Excitement, joy, worry. When you’re anticipating a new baby, you may cycle through these emotions – the last one often tied to finances. How much will you need to adjust your budget now, and in the future, for the newest family member?
Set worries aside and start planning instead. Often, as with saving for college, starting small is better than not starting at all. Here’s a checklist of essential areas to address when prepping for baby. The efforts you make now will pay off in peace of mind for years to come.
Your new bundle of joy will need a place to sleep and a car seat right away.
1. Buy an infant car seat: This is a must-have item, as you shouldn’t leave the hospital without it. Plus, most states have a law requiring that baby be in one. Keep in mind, you’ll likely need more than one car seat. Potentially, one that snaps in and out of a base during the infant stage; and one that converts as baby grows.
Note: major retailers often price match. If you have a specific brand and store in mind, compare prices online before purchasing. Some browser extensions even allow you to watch for price drops online. And, if you’ll need an extra base or two, consider borrowing from family or friends with the same model.
2. Figure out a safe crib or bassinet: Then expand toward ways to carry baby besides your arms, whether it’s a sling, baby backpack or stroller. Basically, list your needs first as you picture your child in your home space. Then list your wants – those things that can make life with less sleep easier on everyone.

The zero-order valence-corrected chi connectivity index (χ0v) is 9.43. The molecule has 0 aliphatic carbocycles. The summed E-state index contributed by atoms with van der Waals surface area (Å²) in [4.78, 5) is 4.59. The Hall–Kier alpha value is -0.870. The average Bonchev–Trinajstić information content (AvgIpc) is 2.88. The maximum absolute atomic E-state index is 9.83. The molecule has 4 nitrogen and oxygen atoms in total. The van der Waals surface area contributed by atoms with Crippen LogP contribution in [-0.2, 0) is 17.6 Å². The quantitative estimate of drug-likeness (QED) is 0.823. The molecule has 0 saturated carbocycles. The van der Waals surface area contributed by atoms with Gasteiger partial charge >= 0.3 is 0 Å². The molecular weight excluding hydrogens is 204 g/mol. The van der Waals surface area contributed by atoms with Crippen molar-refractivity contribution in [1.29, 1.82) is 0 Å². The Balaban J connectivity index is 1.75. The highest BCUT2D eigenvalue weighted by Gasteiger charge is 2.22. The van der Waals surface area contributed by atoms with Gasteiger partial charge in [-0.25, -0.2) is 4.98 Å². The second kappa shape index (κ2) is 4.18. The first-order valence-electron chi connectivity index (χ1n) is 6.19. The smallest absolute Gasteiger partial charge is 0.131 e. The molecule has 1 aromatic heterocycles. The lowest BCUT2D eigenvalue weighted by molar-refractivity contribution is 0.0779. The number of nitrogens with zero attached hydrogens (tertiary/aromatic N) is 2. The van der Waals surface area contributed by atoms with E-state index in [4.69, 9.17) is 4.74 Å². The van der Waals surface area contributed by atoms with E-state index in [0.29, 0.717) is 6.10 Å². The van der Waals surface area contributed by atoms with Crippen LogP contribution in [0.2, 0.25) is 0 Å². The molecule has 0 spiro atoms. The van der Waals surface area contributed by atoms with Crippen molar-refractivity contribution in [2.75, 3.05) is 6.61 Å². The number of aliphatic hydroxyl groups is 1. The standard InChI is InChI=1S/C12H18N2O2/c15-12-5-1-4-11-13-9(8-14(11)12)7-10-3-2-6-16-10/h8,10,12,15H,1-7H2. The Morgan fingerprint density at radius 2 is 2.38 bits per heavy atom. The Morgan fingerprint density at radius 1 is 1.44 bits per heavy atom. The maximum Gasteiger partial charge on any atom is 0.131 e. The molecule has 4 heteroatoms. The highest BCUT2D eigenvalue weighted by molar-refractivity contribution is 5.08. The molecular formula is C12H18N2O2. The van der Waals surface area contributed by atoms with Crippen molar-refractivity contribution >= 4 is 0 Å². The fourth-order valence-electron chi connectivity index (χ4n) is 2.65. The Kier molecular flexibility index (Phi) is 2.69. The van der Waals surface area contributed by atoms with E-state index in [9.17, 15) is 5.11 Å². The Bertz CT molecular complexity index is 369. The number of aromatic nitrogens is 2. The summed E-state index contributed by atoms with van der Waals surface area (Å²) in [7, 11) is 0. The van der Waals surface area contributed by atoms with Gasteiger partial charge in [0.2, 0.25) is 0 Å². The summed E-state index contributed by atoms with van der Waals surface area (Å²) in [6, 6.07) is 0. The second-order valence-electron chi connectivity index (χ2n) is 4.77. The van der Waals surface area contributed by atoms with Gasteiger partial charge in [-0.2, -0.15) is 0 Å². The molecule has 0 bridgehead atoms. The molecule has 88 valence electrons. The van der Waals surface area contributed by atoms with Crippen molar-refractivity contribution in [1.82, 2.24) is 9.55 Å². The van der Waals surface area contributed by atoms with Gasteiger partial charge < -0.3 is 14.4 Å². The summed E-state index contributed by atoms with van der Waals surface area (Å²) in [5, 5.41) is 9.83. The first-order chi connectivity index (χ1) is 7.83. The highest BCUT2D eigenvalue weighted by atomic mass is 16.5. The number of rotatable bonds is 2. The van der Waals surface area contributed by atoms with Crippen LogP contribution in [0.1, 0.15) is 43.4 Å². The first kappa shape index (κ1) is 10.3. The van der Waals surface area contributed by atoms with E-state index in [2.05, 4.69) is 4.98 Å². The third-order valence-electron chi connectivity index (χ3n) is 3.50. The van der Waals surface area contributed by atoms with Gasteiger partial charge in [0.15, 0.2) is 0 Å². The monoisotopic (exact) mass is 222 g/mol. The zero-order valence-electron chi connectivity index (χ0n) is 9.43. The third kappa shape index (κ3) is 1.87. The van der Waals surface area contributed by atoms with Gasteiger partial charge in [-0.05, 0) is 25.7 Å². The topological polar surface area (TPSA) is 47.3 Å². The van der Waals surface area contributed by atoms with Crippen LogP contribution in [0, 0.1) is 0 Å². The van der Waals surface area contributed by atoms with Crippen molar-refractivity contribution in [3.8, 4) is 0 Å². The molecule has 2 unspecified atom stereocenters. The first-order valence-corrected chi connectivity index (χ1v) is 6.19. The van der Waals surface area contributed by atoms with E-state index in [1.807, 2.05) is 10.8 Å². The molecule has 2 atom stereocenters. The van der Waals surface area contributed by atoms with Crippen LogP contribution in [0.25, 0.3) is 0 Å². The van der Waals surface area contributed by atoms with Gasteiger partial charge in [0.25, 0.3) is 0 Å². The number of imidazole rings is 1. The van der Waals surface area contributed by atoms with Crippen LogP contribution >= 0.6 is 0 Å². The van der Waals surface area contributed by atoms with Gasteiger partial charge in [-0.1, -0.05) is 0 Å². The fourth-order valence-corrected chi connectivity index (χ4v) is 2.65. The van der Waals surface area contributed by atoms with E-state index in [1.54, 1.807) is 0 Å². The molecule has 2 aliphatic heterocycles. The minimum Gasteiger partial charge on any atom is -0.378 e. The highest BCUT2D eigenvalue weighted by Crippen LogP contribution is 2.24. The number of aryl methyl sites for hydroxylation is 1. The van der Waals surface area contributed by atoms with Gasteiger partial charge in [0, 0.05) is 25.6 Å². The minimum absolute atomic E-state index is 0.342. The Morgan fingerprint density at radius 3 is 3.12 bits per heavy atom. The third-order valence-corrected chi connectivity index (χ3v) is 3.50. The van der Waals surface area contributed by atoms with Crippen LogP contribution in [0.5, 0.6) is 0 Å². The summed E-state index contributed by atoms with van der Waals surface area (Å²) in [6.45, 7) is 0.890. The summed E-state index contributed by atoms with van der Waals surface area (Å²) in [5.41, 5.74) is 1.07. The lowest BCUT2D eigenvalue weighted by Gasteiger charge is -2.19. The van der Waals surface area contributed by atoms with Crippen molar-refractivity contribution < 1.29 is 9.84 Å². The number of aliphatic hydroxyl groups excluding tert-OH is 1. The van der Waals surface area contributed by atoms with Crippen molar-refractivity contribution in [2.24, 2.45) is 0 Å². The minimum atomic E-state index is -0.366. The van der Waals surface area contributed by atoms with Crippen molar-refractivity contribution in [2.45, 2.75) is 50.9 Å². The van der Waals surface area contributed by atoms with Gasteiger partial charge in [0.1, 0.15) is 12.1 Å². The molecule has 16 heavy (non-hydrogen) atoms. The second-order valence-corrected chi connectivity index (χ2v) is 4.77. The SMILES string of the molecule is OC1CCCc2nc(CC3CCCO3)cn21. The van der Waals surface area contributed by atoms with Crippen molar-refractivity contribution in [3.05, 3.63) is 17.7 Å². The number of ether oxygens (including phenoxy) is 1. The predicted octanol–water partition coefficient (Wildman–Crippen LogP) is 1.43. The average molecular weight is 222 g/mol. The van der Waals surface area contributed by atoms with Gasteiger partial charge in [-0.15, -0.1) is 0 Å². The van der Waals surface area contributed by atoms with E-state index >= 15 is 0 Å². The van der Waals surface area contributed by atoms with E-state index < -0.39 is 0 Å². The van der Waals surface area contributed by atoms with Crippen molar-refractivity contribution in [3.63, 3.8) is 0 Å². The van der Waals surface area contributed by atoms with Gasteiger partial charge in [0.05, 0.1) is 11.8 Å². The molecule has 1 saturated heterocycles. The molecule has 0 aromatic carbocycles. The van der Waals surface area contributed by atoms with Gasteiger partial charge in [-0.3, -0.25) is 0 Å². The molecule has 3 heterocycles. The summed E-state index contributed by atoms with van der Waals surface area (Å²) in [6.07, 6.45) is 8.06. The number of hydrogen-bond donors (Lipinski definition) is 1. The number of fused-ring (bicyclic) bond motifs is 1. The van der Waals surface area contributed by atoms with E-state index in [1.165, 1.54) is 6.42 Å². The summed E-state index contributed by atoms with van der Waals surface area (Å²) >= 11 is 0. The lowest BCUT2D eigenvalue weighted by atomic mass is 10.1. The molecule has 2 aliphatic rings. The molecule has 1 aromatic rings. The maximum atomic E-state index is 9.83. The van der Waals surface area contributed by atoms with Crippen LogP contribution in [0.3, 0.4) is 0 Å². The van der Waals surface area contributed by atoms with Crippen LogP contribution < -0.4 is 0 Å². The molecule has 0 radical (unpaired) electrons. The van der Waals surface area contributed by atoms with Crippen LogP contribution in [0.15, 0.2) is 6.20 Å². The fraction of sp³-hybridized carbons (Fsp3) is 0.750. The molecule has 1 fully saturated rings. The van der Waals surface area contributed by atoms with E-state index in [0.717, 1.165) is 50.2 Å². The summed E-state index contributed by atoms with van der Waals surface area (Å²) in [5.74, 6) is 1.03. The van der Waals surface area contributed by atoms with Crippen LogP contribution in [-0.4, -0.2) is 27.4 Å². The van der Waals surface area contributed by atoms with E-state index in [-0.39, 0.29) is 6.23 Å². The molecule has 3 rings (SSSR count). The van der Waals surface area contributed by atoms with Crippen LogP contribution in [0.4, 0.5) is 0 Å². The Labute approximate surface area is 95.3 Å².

3. Assess additional needs: Most other baby gear – and there are many, many items – is optional or can wait. For instance, you may want a changing table. But if money is tight, know many parents make do with a towel or changing pad on the floor. Think twice about diaper bags, too. Options abound, but a dedicated backpack that you already own could fulfill this function.
Most hospitals provide a care kit with some essentials, such as a beanie, blanket and suction tube for cleaning out baby’s nose. And generous friends and family often gift clothes, blankets and one-time supplies at baby showers. But, you will need to budget for everyday basics: diapers, wipes, food, onesies, baby shampoo and nail clippers.
4. Make a plan for diapers: Did you know most babies go through eight to 10 diapers a day, at a cost of about 20 cents each? That can add up quickly, so compare cost-cutting options: cloth vs. disposable; diaper subscriptions; retail store promotions for bulk purchases.
5. Allot funds for feeding and clothes: Your little one will need to stay fed – possibly with bottles and formula, and eventually baby food. Making and freezing your own one-ingredient purées could help save money in the long run. Also take into account clothing (new and seasonal wear every three months) and cleanliness (wipes, toiletries, washcloths and towels).
With child care, you face a significant increase in your monthly expenditures. Costs vary by region, type of provider (in-home care, day care centers, nannies) and the amount of time in care. Always research your care provider thoroughly and seek references from people you trust.